The Supreme Court on Monday handed a transgender student a victory when they refused to hear an appeal in a long-running legal battle over a bathroom dispute.
Gavin Grimm was born a female but identified as male after freshman year of high school, legally changed her name and began hormone therapy.
At first the principal at a Gloucester County, Virginia high school allowed Grimm to use the boys bathroom but the school board eventually adopted a policy asserting bathrooms were “limited to the corresponding biological genders.”
The Supreme Court’s refusal to hear the appeal means Grimm’s victory in the lower court remains in place.
The order from the Supreme Court was unsigned, however justices Alito and Thomas said they would have taken up the appeal.
As is its custom, the court did not say why it was rejecting the appeal of the Gloucester County school district. Justices Clarence Thomas and Samuel A. Alito Jr. said they would have accepted the case. The court’s decision not to take up the case does not establish a national precedent.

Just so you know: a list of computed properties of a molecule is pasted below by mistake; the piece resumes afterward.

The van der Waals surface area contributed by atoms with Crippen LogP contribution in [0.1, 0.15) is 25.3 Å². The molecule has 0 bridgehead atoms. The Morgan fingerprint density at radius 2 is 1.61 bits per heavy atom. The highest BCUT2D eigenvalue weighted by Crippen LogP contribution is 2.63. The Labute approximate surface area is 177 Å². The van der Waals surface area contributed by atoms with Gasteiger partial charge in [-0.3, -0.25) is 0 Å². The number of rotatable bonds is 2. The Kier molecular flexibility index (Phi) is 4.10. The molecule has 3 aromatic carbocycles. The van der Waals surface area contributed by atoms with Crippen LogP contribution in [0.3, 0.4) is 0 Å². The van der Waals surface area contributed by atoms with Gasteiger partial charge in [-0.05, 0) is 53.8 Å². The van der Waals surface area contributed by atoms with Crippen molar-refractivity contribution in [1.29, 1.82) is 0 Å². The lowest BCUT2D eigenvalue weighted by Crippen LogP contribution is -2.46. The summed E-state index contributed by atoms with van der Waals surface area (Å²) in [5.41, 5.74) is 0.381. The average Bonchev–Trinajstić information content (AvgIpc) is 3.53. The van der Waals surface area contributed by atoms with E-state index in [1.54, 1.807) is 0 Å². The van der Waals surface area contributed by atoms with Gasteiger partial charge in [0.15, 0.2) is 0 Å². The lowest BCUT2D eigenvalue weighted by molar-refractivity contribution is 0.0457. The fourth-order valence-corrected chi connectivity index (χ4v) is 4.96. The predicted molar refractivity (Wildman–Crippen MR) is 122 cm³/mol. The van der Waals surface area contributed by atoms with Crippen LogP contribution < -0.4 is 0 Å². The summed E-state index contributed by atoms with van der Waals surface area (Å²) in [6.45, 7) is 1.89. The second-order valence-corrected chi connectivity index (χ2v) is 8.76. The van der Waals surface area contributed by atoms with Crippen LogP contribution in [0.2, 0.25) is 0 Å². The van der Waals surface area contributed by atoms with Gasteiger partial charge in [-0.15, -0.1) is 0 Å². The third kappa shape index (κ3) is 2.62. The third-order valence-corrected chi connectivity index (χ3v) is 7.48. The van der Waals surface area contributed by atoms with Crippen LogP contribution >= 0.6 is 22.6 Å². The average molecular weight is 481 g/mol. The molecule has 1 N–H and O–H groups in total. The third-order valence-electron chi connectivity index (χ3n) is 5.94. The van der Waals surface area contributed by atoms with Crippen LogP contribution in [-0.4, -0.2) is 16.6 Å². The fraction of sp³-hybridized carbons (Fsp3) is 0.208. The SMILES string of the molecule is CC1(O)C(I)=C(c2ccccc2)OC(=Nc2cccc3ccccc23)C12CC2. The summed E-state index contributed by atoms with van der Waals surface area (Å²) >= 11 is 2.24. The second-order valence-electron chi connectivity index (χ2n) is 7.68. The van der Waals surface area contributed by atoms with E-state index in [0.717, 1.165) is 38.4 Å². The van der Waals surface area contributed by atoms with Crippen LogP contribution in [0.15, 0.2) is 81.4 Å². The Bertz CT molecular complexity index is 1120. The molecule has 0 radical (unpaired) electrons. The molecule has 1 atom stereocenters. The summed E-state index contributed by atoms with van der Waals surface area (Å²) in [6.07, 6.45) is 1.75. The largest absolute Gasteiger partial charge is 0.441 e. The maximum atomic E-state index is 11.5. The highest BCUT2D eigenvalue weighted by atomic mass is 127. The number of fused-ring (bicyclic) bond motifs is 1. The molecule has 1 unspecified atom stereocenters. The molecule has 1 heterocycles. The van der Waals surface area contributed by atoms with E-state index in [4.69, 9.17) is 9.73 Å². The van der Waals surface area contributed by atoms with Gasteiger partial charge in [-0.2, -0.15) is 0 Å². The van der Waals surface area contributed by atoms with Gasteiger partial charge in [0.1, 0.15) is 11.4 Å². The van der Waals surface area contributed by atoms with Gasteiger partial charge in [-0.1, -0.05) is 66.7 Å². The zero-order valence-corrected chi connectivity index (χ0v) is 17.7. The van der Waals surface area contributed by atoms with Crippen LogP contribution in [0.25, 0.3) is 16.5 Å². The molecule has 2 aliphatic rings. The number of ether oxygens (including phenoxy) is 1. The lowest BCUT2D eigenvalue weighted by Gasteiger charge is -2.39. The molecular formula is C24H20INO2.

In a 2-to-1 decision last August, the U.S. Court of Appeals for the 4th Circuit said the school board had practiced sex-based discrimination and violated the 14th Amendment by prohibiting Grimm, a transgender student, from using the bathroom that aligned with his gender identity. His high school offered a single-stall restroom as an alternative.
Gavin Grimm, now 22, celebrated the victory.
I was barred from the bathroom at my highschool 7 years ago, when I was 15. 6 years ago, at 16, myself with the @ACLU/@ACLUVA filed suit in response to that discrimination. Twice since I have enjoyed victories in court, and now it's over. We won.
— Gavin Grimm 🏳️⚧️ (@GavinGrimmVA) June 28, 2021